Dataset Information


Nuclear mechanosensing controls MSC osteogenic potential through HDAC epigenetic remodeling.

ABSTRACT: Cells sense mechanical cues from the extracellular matrix to regulate cellular behavior and maintain tissue homeostasis. The nucleus has been implicated as a key mechanosensor and can directly influence chromatin organization, epigenetic modifications, and gene expression. Dysregulation of nuclear mechanosensing has been implicated in several diseases, including bone degeneration. Here, we exploit photostiffening hydrogels to manipulate nuclear mechanosensing in human mesenchymal stem cells (hMSCs) in vitro. Results show that hMSCs respond to matrix stiffening by increasing nuclear tension and causing an increase in histone acetylation via deactivation of histone deacetylases (HDACs). This ultimately induces osteogenic fate commitment. Disrupting nuclear mechanosensing by disconnecting the nucleus from the cytoskeleton up-regulates HDACs and prevents osteogenesis. Resetting HDAC activity back to healthy levels rescues the epigenetic and osteogenic response in hMSCs with pathological nuclear mechanosensing. Notably, bone from patients with osteoarthritis displays similar defective nuclear mechanosensing. Collectively, our results reveal that nuclear mechanosensing controls hMSC osteogenic potential mediated by HDAC epigenetic remodeling and that this cellular mechanism is likely relevant to bone-related diseases.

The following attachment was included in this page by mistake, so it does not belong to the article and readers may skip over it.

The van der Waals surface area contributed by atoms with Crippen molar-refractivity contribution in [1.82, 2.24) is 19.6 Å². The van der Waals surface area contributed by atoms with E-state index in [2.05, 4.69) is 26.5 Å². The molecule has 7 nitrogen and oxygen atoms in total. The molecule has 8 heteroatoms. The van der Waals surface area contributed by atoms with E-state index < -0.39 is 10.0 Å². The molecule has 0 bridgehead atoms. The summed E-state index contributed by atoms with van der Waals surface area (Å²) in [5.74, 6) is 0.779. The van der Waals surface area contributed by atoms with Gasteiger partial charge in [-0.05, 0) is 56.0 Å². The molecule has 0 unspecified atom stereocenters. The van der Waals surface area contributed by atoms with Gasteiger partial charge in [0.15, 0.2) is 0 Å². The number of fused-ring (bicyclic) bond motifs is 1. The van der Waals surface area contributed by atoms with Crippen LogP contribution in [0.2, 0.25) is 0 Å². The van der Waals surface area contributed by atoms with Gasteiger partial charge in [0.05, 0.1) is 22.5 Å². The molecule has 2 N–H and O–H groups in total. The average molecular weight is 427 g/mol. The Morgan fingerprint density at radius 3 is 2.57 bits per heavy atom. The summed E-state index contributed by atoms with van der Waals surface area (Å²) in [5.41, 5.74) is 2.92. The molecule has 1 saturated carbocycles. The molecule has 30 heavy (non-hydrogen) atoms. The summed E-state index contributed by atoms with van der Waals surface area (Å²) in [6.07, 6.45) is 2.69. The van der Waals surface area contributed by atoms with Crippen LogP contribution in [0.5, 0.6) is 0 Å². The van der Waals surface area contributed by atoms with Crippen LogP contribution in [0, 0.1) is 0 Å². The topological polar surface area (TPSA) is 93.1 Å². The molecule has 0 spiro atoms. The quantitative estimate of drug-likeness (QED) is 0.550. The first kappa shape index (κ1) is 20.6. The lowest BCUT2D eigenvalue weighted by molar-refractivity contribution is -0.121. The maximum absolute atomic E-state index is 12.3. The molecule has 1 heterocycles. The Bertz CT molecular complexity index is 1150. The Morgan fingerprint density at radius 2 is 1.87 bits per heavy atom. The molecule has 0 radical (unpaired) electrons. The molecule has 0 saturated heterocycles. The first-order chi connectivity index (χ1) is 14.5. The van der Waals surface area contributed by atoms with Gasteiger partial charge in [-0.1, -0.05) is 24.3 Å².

PROVIDER: S-EPMC7474590 | BioStudies | 2020-01-01

REPOSITORIES: biostudies

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